“These self-portraits began with one year of photographing myself as I experienced chronic illness and, primarily, recovered from surgery. I photographed my healing scars and my life with those scars and presented these images to friends through Instagram and Facebook. As my healing progressed, the reactions of those who took my scars at face value drove me towards a different narrative: one of healing as a lifelong and universally relatable process, less tied to scars than to identity.
I began to explore the body language and inadvertent messages that remain when I photograph my healing body without explicitly including the physical wounds. In covering my scars I uncovered themes of affectation, evasion, and discomfort as well as self-awareness, poise, and resilience. Recognizing that I am neither sickly nor immune to damage, I experiment with draped cloth costumes, which when molded, re-folded, and altered, can transform me into any state of mind: exposed, invincible, or somewhere in between. I see myself as a soul-searching woman, hiding, concealing, revealing and adorning herself with fabric: first a curtain drawn, then a twisted rope; a hospital gown or a ballgown; sheath or shaper. This work is intended to address recovery as a self-aware and sometimes painful process through which we mend, unmend, hide, emerge, lean upon others, evolve, and reinvent ourselves in search of a narrative for our healing experience.”
“At the age of twenty-six I opted for surgery to potentially, one day, save my heart. All at once it was comforting, terrifying, scarring, and curative. I addressed the complexity of this journey by photographing myself every day, starting the day after my surgery. Even when I could barely walk I was taking photos, not because it was a challenge but because it was a relief.”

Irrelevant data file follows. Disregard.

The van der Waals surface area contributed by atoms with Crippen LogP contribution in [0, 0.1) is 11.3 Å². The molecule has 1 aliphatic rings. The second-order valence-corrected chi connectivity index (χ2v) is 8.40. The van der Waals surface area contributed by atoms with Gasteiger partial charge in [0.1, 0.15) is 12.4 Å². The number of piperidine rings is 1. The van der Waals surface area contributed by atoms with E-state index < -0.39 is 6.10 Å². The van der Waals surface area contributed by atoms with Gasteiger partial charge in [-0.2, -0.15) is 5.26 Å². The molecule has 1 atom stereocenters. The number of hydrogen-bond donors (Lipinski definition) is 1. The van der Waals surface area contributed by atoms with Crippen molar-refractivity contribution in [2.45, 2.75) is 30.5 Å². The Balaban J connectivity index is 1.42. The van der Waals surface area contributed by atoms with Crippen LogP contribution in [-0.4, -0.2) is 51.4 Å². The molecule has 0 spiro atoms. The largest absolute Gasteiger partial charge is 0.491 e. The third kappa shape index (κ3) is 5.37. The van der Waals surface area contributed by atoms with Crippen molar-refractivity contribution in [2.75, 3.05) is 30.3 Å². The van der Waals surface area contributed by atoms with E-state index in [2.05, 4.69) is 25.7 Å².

“My wardrobe and backdrops made from draped fabric are inspired by traditions of European painting from the Baroque era to early Impressionism. Fabric backdrops allow me to create a diorama of sorts in which to install my human still-lifes. Inspired by the elaborate use of costume and gesture in an exhibit of the Pre-Raphaelites at the National Gallery of Art in London, I have transformed myself into the heroine of my own anti-tragedy: an Ophelia risen from the lake.”
Sarah Belclaire is a photographer, writer, and researcher from Boston, Massachusetts. She has been writing about the arts and music and shooting portraits for 10 years. Her writing has been featured on BobDylan.com, Folk Radio UK, and No Depression. Her photos have appeared in international print and online publications such as Vogue Italia, PH Magazine, F-Stop Magazine, Photographer’s Forum, and Amy Poehler’s Smart Girls. To see more of her work from ‘Unmending’ and other photography projects, please visit her website at https://www.sarahbelclaire.com/ — to read Belclaire’s interviews, features and editorials, visit https://www.sarahbelclaire.com/redshoes